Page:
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    No book since Mrs Shelley's Frankenstein, or indeed any other at all has come near yours in originality, or terror - Poe is nowhere..."-Charlotte Stoker (Mother of Bram Stoker). Originally published in 1897, Bram Stoker's Dracula has spawned countless new editions, inspired over fifty films, and hundreds of reimaginings. The iconic and terrifying character of Stoker's imagination has permeated our conciousness in such away that Dracula is the seminal vampire of popular culture. Set across London and into the darkest corners of Eastern Europe, Dracula is told through the journal entries and letters of its protagonists as they strive to survive the presence of Count Dracula in their lives. Young lawyer Jonathan Harker travels to Transylvania to assist in a land transaction, but finds himself trapped in the Count's castle, tormented by strange and unearthly occurrences. After a miraculous escape, he returns to England, only to find that the Count has followed him to London and has begun tracking his fiance, Mina...Reprinted in its original form, this edition of Dracula is perfect for a first time reader, or as a classic to keep forever.
  • AEBUB
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    No book since Mrs Shelley's "Frankenstein", or indeed any other at all has come near yours in originality, or terror - Poe is nowhere..." Charlotte Stoker (Mother of Bram Stoker). Originally published in 1897, Bram Stoker's "Dracula" has spawned countless new editions, inspired over fifty films, and hundreds of reimaginings. The iconic and terrifying character of Stoker's imagination has permeated our consciousness in such a way that Dracula is the seminal vampire of popular culture. Set across London and into the darkest corners of Eastern Europe, "Dracula" is told through the journal entries and letters of its protagonists as they strive to survive the presence of Count Dracula in their lives. Young lawyer Jonathan Harker travels to Transylvania to assist in a land transaction, but finds himself trapped in the Count's castle, tormented by strange and unearthly occurrences. After a miraculous escape, he returns to England, only to find that the Count has followed him to London and has begun tracking his fiance, Mina...Reprinted in its original form, this edition of "Dracula" is perfect for a first time reader, or as a classic to keep forever.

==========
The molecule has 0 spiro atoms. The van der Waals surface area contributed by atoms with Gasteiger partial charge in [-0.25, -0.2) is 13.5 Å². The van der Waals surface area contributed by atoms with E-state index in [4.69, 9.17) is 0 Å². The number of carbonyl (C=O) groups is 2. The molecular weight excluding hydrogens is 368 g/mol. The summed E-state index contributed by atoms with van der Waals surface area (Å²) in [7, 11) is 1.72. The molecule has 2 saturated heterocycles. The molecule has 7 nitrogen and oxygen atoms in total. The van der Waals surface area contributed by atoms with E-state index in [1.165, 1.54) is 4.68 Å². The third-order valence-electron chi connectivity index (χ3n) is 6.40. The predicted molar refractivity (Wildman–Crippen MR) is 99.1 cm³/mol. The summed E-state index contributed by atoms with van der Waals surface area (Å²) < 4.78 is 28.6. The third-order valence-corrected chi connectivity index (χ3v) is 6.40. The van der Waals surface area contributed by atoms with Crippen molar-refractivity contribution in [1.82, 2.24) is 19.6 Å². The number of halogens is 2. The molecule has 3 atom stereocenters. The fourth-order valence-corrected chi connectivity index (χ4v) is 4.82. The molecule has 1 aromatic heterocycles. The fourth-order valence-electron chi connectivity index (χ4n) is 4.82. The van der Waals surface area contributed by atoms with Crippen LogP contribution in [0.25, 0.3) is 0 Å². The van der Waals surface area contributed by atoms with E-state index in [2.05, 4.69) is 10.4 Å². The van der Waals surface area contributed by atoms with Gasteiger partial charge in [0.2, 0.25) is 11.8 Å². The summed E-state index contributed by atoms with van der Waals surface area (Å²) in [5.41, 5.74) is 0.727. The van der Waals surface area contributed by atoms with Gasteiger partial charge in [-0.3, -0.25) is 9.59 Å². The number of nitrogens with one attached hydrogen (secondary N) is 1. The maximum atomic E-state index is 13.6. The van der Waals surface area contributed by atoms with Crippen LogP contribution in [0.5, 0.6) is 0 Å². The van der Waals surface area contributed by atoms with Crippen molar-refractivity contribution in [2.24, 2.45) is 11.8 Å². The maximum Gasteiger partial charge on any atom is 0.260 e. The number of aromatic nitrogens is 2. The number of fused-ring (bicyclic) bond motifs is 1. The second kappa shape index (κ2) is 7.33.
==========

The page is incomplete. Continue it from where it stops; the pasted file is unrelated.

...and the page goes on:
• AZWTL
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    In this book, novelist Colm Toibin offers a deeply personal introduction to the work and life of one of his most important literary influences--the American poet Elizabeth Bishop. Ranging across her poetry, prose, letters, and biography, Toibin creates a vivid picture of Bishop while also revealing how her work has helped shape his sensibility as a novelist and how her experiences of loss and exile resonate with his own. What emerges is a compelling double portrait that will intrigue readers interested in both Bishop and Toibin. For Toibin, the secret of Bishop's emotional power is in what she leaves unsaid. Exploring Bishop's famous attention to detail, Toibin describes how Bishop is able to convey great emotion indirectly, through precise descriptions of particular settings, objects, and events. He examines how Bishop's attachment to the Nova Scotia of her childhood, despite her later life in Key West and Brazil, is related to her early loss of her parents--and how this connection finds echoes in Toibin's life as an Irish writer who has lived in Barcelona, New York, and elsewhere. Beautifully written and skillfully blending biography, literary appreciation, and descriptions of Toibin's travels to Bishop's Nova Scotia, Key West, and Brazil, On Elizabeth Bishop provides a fresh and memorable look at a beloved poet even as it gives us a window into the mind of one of today's most acclaimed novelists.
  • BJONQ
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    Sean Scully is one of today's best-loved abstract painters. His familiar signature style of lines or bands of colour, alluding to architectural elements such as portals, windows and walls, is one of the most instantly recognizable in contemporary painting. This book brings together for the first time his photographs of the dry stone walls found on the Aran Islands, off the west coast of Ireland.
  • BPYXG
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    It is Ireland in the early 1950s and for Eilis Lacey, as for so many young Irish girls, opportunities are scarce. So when her sister arranges for her to emigrate to New York, Eilis knows she must go, leaving behind her family and her home for the first time. Arriving in a crowded lodging house in Brooklyn, Eilis can only be reminded of what she has sacrificed. She is far from home - and homesick. And just as she takes tentative steps towards friendship, and perhaps something more, Eilis receives news which sends her back to Ireland. There she will be confronted by a terrible dilemma - a devastating choice between duty and one great love.
  • BSMQK
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    'A father...is a necessary evil.' Stephen Dedalus in Ulysses In Mad, Bad, Dangerous to Know Colm Toibin turns his incisive gaze to three of Ireland's greatest writers, Oscar Wilde, W.B. Yeats and James Joyce, and their earliest influences: their fathers. From Wilde's doctor father, a brilliant statistician and amateur archaeologist, who was taken to court by an obsessed lover in a strange premonition of what would happen to his son; to Yeats' father, an impoverished artist and brilliant letter-writer who could never finish apainting; to John Stanislus Joyce, a singer, drinker and story-teller, a man unwilling to provide for his large family, whom his son James memorialised in his work. Colm Toibin illuminates not only the complex relationships between three of the greatest writers in the English language and their fathers, but also illustrates the surprising ways they surface in their work.